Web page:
The ESB has sold its nationwide network of retail outlets to British bank HBOS for €120 million in a deal which is certain to shake up the Irish retail banking market.
The deal provides HBOS's Irish subsidiary Bank of Scotland Ireland (BOSI)
with access to a nationwide network of 54 branches and the ESB's 'FinancElectric' consumer loan book.
The Bank will also provide the ESB's 'Bill Pay' and cash management facilities offered through these branches which will give it access to over 185,000 existing customers, to add to the bank's existing retail customer base.
Under the deal, BOSI will offer to retrain staff working in the ESB shops as bank cashiers. ESB will retain its Fleet Street building in Dublin and its Academy Street premises in Cork, though not as retail units.
ESB chief executive Padraig McManus said: "This is a highly positive outcome for ESB and for staff working in the shops, giving them new careers in an expanding banking business, as well as being good news for the towns and communities involved."
ESB Retail's share of the market in Ireland has fallen from 24 per cent in 1985 to a current level of 6 per cent. ESB originally operated over 100 shops and has gradually scaled that figure down including the closure of 33 [er cent of its outlets in 2003. Proposals for further radical rationalisation had already been tabled.
the deal will provide Irish consumers with "real choice" in their banking by the end of the year.
The transaction is due for completion by July 1st and Bank of Scotland Ireland will open its refurbished branches on a phased basis with the first branches expected to open by November.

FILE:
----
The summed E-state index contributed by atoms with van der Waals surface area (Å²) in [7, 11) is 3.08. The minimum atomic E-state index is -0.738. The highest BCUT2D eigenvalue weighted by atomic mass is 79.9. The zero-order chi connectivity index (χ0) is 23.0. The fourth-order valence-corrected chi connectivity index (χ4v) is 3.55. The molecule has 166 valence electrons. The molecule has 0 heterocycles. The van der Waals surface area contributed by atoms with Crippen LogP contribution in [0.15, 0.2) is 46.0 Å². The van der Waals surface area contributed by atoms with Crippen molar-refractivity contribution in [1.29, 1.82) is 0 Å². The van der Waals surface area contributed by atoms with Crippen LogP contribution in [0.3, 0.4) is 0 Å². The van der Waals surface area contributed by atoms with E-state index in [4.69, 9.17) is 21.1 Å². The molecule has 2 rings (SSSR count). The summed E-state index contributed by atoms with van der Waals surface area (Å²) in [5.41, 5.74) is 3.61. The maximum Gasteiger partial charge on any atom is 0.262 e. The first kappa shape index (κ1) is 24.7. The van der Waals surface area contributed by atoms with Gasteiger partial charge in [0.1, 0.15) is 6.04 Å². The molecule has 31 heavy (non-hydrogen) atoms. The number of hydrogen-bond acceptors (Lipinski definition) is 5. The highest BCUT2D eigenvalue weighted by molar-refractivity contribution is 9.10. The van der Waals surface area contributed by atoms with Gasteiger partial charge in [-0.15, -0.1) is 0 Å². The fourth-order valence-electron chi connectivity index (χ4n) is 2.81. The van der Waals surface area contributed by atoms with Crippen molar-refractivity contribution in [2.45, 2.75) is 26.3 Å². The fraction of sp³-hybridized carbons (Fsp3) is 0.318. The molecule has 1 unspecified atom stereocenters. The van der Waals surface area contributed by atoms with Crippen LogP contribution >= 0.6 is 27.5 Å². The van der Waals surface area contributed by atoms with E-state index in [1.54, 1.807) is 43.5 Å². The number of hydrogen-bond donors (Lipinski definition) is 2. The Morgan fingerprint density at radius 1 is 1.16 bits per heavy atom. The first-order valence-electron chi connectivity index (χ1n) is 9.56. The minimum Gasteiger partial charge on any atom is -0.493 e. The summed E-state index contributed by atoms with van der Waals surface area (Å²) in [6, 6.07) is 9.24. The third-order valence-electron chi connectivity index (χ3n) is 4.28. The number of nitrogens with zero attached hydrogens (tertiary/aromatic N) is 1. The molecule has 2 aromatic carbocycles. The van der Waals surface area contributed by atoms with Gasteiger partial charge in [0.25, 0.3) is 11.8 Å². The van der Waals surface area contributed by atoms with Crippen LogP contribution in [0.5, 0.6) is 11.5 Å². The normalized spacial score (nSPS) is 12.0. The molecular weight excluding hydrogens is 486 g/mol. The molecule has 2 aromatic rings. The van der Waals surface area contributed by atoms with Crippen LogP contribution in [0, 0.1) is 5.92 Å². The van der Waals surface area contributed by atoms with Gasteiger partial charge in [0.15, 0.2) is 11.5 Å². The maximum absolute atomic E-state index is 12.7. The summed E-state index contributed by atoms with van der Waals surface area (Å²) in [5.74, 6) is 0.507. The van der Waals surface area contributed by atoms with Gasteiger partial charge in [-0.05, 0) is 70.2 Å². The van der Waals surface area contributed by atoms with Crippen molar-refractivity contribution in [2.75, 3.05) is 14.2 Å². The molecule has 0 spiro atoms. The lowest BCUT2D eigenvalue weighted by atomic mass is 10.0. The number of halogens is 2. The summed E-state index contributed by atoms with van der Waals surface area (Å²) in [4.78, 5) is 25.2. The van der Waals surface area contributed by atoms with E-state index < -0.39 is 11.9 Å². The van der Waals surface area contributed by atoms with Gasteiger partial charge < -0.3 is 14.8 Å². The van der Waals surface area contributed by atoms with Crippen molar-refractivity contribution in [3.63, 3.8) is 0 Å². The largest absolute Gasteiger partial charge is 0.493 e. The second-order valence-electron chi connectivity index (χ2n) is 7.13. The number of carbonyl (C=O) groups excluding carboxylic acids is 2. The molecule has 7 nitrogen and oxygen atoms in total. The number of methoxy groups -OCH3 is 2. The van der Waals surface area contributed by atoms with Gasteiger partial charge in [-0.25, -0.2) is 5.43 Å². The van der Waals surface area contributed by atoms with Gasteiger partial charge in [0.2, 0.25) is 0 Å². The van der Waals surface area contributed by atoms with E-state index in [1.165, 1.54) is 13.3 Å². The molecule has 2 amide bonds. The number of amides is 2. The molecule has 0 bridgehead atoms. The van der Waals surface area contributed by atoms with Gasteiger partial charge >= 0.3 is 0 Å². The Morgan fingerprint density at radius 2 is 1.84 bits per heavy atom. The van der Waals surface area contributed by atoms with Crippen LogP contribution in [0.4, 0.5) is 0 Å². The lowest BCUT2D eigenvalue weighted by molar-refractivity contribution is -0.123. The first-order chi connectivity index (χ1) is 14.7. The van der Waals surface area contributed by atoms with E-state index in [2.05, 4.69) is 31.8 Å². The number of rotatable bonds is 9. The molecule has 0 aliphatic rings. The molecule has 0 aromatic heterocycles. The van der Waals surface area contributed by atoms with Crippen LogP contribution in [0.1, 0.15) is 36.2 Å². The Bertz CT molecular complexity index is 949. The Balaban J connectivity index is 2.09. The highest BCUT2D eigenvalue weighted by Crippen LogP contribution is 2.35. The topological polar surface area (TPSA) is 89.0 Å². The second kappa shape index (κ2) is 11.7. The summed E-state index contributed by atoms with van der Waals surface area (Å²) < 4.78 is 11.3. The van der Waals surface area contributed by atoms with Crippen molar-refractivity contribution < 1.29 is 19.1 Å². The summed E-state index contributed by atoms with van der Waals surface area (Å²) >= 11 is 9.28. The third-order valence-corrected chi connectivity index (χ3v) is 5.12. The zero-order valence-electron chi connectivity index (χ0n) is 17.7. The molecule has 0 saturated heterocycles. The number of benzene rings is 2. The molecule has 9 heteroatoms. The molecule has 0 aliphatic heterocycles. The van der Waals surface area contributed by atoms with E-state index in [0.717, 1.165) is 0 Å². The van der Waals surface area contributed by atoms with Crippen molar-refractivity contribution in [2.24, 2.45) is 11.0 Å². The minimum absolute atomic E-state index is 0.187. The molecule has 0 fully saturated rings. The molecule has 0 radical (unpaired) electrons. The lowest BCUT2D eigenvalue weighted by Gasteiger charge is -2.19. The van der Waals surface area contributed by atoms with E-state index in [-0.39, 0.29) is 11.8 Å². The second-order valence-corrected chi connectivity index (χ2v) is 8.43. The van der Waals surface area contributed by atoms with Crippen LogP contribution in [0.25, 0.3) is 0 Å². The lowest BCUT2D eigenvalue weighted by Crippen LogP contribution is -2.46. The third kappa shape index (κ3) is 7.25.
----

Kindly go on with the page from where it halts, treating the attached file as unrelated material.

Electricity Supply Board Officers' Association General Secretary Mr Tony Dunne said his union was opposed to the selling of any part of ESB .
"This development came as a complete surprise particularly when the union and the Company had been engaged in good faith in restructuring discussions for the past couple of months," he said.
"This process was now before the Joint Industrial Council.
"The ESB shops have been an integral part of ESB 's operations since its earliest days and had played a major role in providing credit facilities for goods to many in the community who would not have had such access to credit.
Mr Dunne said the union leadership would be meeting with management to discuss the serious issues of the proposed sell off of the business and outsourcing of functions currently performed by ESB staff.